VN tests were performed as described previously . In brief, 50μl 2-fold serial dilutions of ascetic fluid from 1:100, and viruses (100TCID50/50μl, with 4 replicates of Strains S2, S0425, S0304 or S0425-vaccine) were respectively mixed and incubated at 37°C for 1h. After that, add F81 cells (104cells/100μl) into this mixture. The cells were examined for 5 days, and the VN titers were expressed as the reciprocal of the highest dilution which inhibited the viral cytopathic effect in at least 2/4 wells with the particular dilution.
Compared with the unimmunized mouse, HI results showed that the antibody titers of fourth immunized mice ranged from 1:2560 to 1:5210. The mouse whose HI titer was 1:5210, was used for splenic cell isolation. After fusion with SP2/0 myeloma cells, two positive hybridoma clones (designated 10H4 and 10B11) were identified by HI assay. The cell chromosome count and isotypes of two MAbs were summarized in table 1. The relative affinity Ka of MAb 10H4 and 10B11 were 3.5mol/L and 4.0 mol/L, respectively.
In order to detect the reactivity and HI titer of two MAbs, HI assay was performed. As shown in figure 1, both of two MAbs (10H4 and 10B11) reacted with CPV field strains 2a and 2b with HI titers at 1:40960 without cross-reactivity of MEV and FPV. By contrast, MEV/FPV antigen and red blood cell control had no reactivity. MAb 10H4 was reactive with three vaccine CPVs (Nobivac®DHPPi, Vanguard®Plus 5, and Five star) with HI titers of 1:10240-1:20480, but MAb 10B11 was not.
IFA was utilized for detecting the presence of antibodies to CPV, and the results were shown in figure 2. IFA titers of MAb 10H4 from ascetics were 1:6400 to CPV field strain S2 and 1:3200 to CPV vaccine Strain (S0425-vaccine). By contrast, IFA titers of MAb 10B11 were 1:3200 to CPV field strain S2 and negative to CPV vaccine strain (S0425-vaccine). Normal F81 cells had no such reactivity.
The VN titers of 10H4 and 10B11 were summarized in table 2. The VN titers of 10H4 to CPV2a, CPV2b, and CPV vaccine were 1:12800~25600, 1:12800, and 1:6400, respectively. The VN titers of 10B11 to CPV2a and CPV2b were 1:12800 and 1:6400. Consistent with HI and IFA results, 10B11 had no reactivity with CPV vaccine virus.
Monoclonal antibodies to different genotypes CPV were previously reported. In Masato Nakamura’s study, MAbs 2G5 and 20G4 recognized CPV-2a, CPV-2b, and CPV-2c, MAb 21C3 only reacted with CPV-2b and CPV-2c, and MAb 19D7 recognized all types of the FPV subgroup viruses . However, there were no reports about any MAbs which could differentiate CPV vaccine from field viruses.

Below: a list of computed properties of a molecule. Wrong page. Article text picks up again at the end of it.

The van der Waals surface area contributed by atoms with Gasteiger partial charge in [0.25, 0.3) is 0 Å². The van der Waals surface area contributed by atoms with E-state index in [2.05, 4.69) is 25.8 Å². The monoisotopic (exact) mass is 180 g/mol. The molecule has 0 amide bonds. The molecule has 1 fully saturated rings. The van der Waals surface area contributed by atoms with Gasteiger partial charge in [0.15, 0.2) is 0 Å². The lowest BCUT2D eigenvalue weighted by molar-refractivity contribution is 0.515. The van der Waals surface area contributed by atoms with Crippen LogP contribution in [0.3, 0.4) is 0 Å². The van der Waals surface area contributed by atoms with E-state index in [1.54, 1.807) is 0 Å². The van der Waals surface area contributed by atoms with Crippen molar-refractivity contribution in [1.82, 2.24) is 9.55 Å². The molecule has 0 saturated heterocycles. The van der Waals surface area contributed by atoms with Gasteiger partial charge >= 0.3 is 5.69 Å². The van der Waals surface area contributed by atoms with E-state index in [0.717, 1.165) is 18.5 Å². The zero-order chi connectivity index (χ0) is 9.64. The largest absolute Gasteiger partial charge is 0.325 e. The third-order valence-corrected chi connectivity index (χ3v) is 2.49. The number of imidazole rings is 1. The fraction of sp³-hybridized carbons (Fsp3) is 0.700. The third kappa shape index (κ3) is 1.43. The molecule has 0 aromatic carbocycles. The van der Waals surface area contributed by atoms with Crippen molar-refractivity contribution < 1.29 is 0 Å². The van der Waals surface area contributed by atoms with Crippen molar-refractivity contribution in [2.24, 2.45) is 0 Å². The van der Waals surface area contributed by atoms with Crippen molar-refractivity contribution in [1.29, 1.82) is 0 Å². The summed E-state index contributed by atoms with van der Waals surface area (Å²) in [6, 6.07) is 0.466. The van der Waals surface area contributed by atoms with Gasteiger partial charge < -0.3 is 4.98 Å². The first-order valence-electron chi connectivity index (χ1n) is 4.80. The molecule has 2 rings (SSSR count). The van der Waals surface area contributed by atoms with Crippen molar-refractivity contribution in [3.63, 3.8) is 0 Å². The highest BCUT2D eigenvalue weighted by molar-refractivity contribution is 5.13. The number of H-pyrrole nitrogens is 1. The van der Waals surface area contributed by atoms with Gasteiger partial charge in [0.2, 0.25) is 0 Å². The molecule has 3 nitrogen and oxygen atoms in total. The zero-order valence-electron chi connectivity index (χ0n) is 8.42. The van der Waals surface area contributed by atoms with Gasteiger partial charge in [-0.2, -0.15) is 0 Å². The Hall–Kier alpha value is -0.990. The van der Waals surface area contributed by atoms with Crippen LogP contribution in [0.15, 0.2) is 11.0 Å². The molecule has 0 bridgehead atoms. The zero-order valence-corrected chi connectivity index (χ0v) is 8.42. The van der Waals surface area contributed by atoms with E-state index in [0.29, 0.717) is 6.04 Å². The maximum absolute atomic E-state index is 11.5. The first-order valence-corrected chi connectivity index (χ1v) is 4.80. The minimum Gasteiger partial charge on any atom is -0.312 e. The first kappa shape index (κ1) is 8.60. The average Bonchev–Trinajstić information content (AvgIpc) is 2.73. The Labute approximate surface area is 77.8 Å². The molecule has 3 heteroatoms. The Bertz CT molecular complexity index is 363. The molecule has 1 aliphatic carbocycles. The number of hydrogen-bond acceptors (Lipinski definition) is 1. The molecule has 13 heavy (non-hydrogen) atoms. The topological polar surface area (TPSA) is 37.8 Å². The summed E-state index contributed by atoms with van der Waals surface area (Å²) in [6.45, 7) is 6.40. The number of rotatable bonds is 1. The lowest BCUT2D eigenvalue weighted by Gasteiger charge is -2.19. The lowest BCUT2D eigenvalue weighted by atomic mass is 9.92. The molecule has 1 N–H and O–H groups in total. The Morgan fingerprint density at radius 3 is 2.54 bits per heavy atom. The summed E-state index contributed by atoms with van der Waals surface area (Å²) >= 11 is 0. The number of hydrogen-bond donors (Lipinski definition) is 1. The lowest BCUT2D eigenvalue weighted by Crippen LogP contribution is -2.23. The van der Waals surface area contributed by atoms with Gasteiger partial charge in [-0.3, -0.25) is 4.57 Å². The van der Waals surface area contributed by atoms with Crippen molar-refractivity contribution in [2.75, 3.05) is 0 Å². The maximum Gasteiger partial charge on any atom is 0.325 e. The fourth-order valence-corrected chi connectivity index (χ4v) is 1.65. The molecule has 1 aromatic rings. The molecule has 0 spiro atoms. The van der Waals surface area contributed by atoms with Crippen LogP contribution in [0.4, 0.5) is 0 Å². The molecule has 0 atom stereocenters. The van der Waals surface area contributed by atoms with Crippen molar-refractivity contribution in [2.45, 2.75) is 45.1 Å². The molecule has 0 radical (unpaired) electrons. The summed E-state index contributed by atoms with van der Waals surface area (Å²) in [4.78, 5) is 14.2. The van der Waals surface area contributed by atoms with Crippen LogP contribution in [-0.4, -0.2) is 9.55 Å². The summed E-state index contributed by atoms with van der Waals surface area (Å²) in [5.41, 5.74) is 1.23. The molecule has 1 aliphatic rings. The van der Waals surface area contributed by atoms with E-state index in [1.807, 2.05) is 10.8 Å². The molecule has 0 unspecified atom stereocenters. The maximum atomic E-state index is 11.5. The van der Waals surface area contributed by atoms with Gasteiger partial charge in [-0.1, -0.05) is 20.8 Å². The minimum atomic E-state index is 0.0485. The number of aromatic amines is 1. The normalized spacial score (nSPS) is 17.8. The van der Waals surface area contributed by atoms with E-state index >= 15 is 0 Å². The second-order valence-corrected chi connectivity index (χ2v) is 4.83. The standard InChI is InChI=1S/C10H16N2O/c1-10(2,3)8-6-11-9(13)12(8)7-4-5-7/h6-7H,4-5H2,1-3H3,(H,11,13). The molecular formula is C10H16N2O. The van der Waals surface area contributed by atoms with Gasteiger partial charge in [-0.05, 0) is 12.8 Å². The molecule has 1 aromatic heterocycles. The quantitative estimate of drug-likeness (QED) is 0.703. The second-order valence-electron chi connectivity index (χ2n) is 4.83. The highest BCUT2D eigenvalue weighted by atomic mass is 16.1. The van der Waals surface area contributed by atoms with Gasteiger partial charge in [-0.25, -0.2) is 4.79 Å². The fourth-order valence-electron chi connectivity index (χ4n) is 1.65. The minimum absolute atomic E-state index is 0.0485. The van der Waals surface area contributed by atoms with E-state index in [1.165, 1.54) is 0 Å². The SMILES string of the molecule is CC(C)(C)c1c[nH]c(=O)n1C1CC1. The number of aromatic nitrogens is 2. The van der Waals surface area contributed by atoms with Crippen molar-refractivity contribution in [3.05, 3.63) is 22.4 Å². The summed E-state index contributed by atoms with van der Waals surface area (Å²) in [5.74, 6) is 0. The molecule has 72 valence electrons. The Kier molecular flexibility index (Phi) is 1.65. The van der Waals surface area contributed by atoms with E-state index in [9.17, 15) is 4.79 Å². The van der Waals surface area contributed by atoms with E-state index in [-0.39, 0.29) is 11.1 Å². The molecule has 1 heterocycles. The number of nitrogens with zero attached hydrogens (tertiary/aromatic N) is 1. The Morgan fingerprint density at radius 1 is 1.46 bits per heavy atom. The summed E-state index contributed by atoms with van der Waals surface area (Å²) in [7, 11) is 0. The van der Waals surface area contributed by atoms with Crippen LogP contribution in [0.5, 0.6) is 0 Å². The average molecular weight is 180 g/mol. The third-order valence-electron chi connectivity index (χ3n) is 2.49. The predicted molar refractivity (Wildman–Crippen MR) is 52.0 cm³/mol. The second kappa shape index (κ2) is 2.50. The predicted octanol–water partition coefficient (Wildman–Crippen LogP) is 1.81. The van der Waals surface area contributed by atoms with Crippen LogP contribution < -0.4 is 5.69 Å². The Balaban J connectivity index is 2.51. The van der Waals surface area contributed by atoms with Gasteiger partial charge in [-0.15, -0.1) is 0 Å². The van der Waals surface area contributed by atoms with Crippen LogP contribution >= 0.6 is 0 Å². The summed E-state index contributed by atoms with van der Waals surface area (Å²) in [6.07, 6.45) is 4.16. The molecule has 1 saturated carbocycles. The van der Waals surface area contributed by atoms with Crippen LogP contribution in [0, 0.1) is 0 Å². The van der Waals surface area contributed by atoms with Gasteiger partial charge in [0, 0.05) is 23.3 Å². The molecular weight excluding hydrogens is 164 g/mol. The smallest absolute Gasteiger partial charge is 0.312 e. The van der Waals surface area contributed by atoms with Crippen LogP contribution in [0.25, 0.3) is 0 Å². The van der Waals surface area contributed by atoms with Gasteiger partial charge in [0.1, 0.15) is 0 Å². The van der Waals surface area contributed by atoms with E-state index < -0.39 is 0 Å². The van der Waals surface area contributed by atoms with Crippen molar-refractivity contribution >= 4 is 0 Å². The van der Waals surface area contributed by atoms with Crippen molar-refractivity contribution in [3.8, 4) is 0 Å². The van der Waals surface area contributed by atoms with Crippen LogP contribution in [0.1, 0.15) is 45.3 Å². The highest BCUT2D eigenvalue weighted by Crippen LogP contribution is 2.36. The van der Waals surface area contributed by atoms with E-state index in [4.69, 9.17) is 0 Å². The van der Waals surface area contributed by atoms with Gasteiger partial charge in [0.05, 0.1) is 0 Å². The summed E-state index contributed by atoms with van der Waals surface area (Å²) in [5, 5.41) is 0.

In this study, we are the first group to report that the MAb 10B11 could only react with CPV field virus by the results of HI, IFA, and VN tests. By contrast, another MAb 10H4 reacted with both CPV field viruses and vaccine strains. Differentiating the vaccinated dogs or CPV vaccine strains from the infected dogs or CPV field strains is very important for clinical measurement. The present widely-used techniques to discriminate between vaccine and field viruses were PCR and real-time PCR, but these methods are expensive and time-consuming [13,14]. The two MAbs in this study provide good biological reagents to develop high throughput and sensitive method such as ELISA to differentiate the vaccine from field viruses.
10H4 and 10B11 were generated by immunization of mice with CVCC AV298, a vaccine strain of CPV. The proteins that these two antibodies recognized need to be explored in the future study. Since both MAbs showed very high neutralizing antibodies to different genotypes of field CPVs, they may also work as therapeutic MAbs to treat CPV infection.
To conclude, two CPV MAbs were characterized in this study which MAb 10H4 reacted with both field and vaccine strains of CPV, Whereas, MAb 10B11 only reacted with field strain but not vaccine strain of CPV. These CPV MAbs may provide valuable biological reagents to study the CPV pathogenic mechanisms as well as to work as therapeutic antibodies.
This work was supported by grant from Luoyang Heluo Talent Plan (Dr. Kegong Tian).